This institutionalized vision of the normal is demonstrated in the way the pair felt when they would go out during the earlier stages of Marco’s transition:
Sadie and Marco both recall occasions when they were out together and a stranger would wonder aloud whether Marco was a man or a woman. That kind of gawking could ruin an evening. “It was weird,” Sadie describes. “I had gotten comfortable being out in public as a lesbian couple, but I wasn’t comfortable being out in a visibly trans couple. People stared.”
To be clear, gender can be subjective, and a person should feel free to gel with whatever number of the gazillion cultural images that have been imprinted onto his or her unconscious. (Side note: Why non-trans people often display so much discomfort when they can’t decipher one’s sex and/or gender has to do with terms of social interaction set by heterosexuality. Every encounter in a compulsively hetero environment is gender-encoded. People are constantly proving their womaness or manness with small social cues. When people deviate from those terms, others often don’t know whether to treat them as a man or woman. Gasp!)
There are arguments positing that transitioning is a shame act and misogynistic. As one Vice commenter points out:
The whole “trans” thing is a myth and is perpetuated by a rigid gendered society … If this wasnt such a gendered society, people woudnt endure surgery and hormones to mutilate their healthy bodies.
But that is a whole other think piece, and not my point. (For the purposes of this piece, if there is a gulf between the way one feels on the inside and outside, that person should feel free to fix that. If they are doing it because of cultural expectations, we should change such impositions so those who are not good candidates for surgery don’t feel pressure to go under the knife.)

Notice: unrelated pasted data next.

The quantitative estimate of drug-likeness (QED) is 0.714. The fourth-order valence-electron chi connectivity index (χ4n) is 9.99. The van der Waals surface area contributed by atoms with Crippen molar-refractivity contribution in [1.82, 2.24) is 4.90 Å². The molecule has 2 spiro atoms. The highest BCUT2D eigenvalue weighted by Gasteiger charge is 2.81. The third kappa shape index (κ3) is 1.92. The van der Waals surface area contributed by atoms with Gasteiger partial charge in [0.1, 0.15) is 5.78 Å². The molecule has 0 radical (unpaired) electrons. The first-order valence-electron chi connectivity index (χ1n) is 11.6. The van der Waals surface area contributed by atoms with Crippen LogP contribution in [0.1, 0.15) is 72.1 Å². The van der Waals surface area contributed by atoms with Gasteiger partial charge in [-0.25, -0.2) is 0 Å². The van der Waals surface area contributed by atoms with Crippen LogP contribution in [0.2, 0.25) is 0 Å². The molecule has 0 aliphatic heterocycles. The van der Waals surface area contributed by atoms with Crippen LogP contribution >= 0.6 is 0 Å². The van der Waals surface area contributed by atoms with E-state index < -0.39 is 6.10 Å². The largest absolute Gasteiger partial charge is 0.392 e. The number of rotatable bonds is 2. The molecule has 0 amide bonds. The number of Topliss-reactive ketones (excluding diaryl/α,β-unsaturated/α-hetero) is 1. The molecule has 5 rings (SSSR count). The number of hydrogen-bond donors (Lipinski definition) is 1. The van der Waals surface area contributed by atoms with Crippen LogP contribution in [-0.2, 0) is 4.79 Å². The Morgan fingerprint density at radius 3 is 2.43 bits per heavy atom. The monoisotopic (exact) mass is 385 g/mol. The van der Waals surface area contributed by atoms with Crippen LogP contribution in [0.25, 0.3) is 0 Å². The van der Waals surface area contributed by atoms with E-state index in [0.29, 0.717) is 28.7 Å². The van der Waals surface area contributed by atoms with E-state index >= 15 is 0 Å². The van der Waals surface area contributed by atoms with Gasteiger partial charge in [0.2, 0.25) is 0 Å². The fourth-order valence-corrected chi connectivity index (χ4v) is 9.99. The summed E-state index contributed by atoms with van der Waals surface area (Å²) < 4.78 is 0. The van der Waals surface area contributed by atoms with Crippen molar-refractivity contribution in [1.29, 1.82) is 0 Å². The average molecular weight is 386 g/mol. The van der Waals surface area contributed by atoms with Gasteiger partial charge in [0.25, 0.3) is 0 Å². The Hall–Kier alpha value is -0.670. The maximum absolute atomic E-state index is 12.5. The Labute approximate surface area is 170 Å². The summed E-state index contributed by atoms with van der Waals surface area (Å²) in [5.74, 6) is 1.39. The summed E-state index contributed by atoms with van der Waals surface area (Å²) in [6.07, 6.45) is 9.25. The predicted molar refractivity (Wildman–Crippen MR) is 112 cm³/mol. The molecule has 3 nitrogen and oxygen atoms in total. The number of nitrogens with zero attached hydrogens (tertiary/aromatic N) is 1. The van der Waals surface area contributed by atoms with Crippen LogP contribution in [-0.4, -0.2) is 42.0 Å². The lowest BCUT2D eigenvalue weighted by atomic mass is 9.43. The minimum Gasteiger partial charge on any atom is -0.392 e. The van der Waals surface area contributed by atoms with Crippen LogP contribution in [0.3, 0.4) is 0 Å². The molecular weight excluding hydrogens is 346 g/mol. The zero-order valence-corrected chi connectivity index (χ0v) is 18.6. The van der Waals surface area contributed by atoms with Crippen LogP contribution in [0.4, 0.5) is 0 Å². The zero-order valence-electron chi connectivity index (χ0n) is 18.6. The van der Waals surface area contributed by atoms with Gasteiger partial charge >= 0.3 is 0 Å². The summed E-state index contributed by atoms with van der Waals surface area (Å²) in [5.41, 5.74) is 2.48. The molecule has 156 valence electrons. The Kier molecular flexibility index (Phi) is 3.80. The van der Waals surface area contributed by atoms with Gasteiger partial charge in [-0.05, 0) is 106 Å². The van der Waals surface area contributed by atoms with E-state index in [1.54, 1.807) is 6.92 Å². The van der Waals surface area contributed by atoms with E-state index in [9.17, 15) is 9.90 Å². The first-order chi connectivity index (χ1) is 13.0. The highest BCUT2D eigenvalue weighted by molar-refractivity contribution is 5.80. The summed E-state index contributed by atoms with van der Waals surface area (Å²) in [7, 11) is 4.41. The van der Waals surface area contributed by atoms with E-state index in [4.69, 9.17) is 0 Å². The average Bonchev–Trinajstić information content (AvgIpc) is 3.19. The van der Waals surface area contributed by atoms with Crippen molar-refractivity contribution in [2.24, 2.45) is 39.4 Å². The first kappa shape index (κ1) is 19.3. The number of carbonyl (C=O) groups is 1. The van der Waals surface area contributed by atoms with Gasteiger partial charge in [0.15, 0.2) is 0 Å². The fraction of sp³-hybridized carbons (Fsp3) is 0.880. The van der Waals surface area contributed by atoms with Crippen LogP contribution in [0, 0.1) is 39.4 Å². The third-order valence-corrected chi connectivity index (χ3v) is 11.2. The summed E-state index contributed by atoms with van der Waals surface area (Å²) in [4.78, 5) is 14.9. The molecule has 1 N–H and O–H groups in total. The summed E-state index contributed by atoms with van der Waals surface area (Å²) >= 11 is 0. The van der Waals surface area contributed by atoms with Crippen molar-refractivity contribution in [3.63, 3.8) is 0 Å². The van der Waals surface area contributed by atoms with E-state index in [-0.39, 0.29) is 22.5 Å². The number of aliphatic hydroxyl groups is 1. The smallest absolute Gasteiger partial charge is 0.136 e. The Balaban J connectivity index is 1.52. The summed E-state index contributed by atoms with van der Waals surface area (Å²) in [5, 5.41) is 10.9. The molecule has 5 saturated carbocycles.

Instead, the problem is Marco distancing himself “from any queer identity he once had.” It’s a problem first because it’s impossible: having “the surgery” still defies gender norms imposed by the hetero industrial complex. But it’s also an issue because those who are subjugated have to take charge of how society views them. By heternormative standards, he’s trading up. So this complete disavowal of his former self perpetuates the problems associated with how heteronormativity limits people’s ability to realize their full selves. As an institution that reaches far beyond who’s got what under the sheets, it enforces things like what’s “natural” and what’s “deviant.” It is a political system, maintaining identities that reflect positions of power.
By crossing over, Marco questioned all of this. However, by identifying as heterosexual, Marco reinforces the same heterosexist social norms and oppressive structures that he subverted/violated in the first place.
Surely, part of the problem is language and its limitations — we like to neatly categorize gender, sex, and sexuality when there are many, many shades of gray and many, many contradictions. We’re compulsive labelers. For instance, bisexuals often claim a big umbrella for transpersons in relationships. But that’s problematic, too. Take a MTF who only has sex with men. Is she bisexual? And are we talking cis men, transmen, queer-identified, all of the above?
To be clear, Marco and Sadie obviously aren’t living in the shadows of hetero privilege. They’ve shared their story with the world. But labeling as heterosexual — probably labeling in general — does a disservice to those facing situations similar to their own. Furthermore, Marco was socialized as a woman. To ignore that insight is not helpful to the larger community. How the pair define their relationship may be up to them, but ultimately, it’s not about only them.